When Edward Snowden is Right and ACAMS is Wrong, We Have a Problem

Recently, Edward Snowden went on record publicly bashing bank’s KYC efforts. He is right to do so. To date, KYC for most banks has been more about compliance and much less about context. Therein lies the problem.

In successful KYC efforts, including CIP, CDD and EDD, context is king. If the information you collect does not serve as a foundation for transactional monitoring relevance, what are you doing? That is the point that Snowden was making.

With the real-time monitoring capabilities that exist today, banks continue to struggle with building the right narrative on the customers that count.

Snowden’s comments stem from a check-the-box mentality that still exists at many banks. Banks have become far too worried about being compliant vs. adding context to their high-risk accounts. As a result, KYC efforts are a mile wide and an inch deep. That is a problem.

I get it; collecting BOV and CDD information on high-risk accounts will not catch the bad guys overnight. However, this critical information provides context to a continuing, developing customer story that may take months or even years to unravel.

Let’s compare Snowden’s comments to comments I recently heard on an ACAMSwebinar regarding the implementation of the fifth pillar.

Below are just a few takeaways that I pulled from the ACAMS webinar:

  • Just follow the regulation (and nothing more) and SEE WHAT HAPPENS.
  • Just ask for the information and take it at face value vs. trying to address this at the State (formation) level.
  • There has been some nice “finessing of the rule” to work it sothat the certification form will be all that is needed.
  • And my favorite…If you are doing more than the bare minimum, you are setting an additionalexpected best practice for the rest of us.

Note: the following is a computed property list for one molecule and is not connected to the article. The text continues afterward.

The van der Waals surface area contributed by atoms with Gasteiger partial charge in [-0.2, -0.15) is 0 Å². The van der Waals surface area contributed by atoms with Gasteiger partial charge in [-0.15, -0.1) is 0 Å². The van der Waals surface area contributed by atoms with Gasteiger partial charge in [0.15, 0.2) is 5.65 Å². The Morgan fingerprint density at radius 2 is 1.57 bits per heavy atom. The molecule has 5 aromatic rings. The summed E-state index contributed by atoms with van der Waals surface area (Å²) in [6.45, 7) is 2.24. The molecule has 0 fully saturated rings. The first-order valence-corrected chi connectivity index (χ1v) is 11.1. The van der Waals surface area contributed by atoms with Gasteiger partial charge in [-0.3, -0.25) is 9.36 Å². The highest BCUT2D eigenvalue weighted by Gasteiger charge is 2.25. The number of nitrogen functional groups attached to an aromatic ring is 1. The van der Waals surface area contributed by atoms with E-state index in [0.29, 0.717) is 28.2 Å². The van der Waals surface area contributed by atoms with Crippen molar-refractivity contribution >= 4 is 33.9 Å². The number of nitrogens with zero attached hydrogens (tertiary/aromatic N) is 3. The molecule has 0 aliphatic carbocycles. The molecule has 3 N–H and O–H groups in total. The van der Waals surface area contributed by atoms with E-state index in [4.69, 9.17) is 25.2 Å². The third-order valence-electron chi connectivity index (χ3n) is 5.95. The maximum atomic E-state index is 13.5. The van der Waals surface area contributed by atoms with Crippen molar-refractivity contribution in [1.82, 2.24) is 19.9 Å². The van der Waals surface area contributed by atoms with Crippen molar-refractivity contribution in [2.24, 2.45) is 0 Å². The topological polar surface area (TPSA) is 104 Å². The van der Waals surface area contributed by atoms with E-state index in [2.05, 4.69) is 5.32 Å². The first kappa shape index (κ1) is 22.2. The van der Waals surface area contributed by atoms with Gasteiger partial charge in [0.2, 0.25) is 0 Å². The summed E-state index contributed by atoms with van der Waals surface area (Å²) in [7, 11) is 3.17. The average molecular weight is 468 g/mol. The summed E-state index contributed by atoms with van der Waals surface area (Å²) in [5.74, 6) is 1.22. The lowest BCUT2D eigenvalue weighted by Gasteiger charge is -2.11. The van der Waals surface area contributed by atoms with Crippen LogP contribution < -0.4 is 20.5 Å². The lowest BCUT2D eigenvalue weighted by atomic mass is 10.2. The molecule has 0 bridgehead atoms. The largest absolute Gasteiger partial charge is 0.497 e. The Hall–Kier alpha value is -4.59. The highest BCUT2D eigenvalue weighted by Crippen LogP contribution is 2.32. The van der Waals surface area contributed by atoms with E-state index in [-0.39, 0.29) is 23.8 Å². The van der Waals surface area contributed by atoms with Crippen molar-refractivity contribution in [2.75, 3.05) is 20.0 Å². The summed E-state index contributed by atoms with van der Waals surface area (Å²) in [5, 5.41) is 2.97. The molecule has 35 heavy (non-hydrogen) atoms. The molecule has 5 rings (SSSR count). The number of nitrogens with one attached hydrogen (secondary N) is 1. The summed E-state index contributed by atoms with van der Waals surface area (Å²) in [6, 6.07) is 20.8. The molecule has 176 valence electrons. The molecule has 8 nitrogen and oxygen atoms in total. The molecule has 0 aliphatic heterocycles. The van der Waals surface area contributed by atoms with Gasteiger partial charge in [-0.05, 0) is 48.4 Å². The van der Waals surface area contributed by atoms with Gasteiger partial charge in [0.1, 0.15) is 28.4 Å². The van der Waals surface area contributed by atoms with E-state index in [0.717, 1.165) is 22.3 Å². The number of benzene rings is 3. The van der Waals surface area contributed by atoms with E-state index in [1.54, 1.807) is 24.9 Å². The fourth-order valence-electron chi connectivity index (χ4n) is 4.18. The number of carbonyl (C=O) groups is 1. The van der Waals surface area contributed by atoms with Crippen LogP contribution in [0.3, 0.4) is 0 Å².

Banks have a responsibility to understand their customers. It is hard to believe we have been talking about beneficial ownership for 11 years, and banks are still in denial. Snowden nailed it: Unless you utilize a risk-based approach to actually determine who is high-risk and then perform Enhanced Due Diligence on those customers, the concept of a 5th pillar is a joke.

In the end, there is only one real question that needs to be answered to determine if you have a successful KYC program: Does the information I collected add context to the customer and the anticipated activity? Simple customers with simple anticipated activity need little context. Complex customers need more context and information is the tool that is needed to add context.

I understand that there are many who are lobbying for the CDD rule to only require a certification form from customers. I also understand that there are many BSA Officers who have already decided that the certification form will be the extent of their compliance efforts. For those who believe the certification form is enough, I have one question: Why would you be given two years to implement a certification form that can be downloaded and printed in 30 seconds?

History will prove these banks on the wrong side of history, and hysteria will set in once the first large scale CDD Remediation fine, penalty and consent order hits the press.

To download our CDD Implementation Road Map, click here.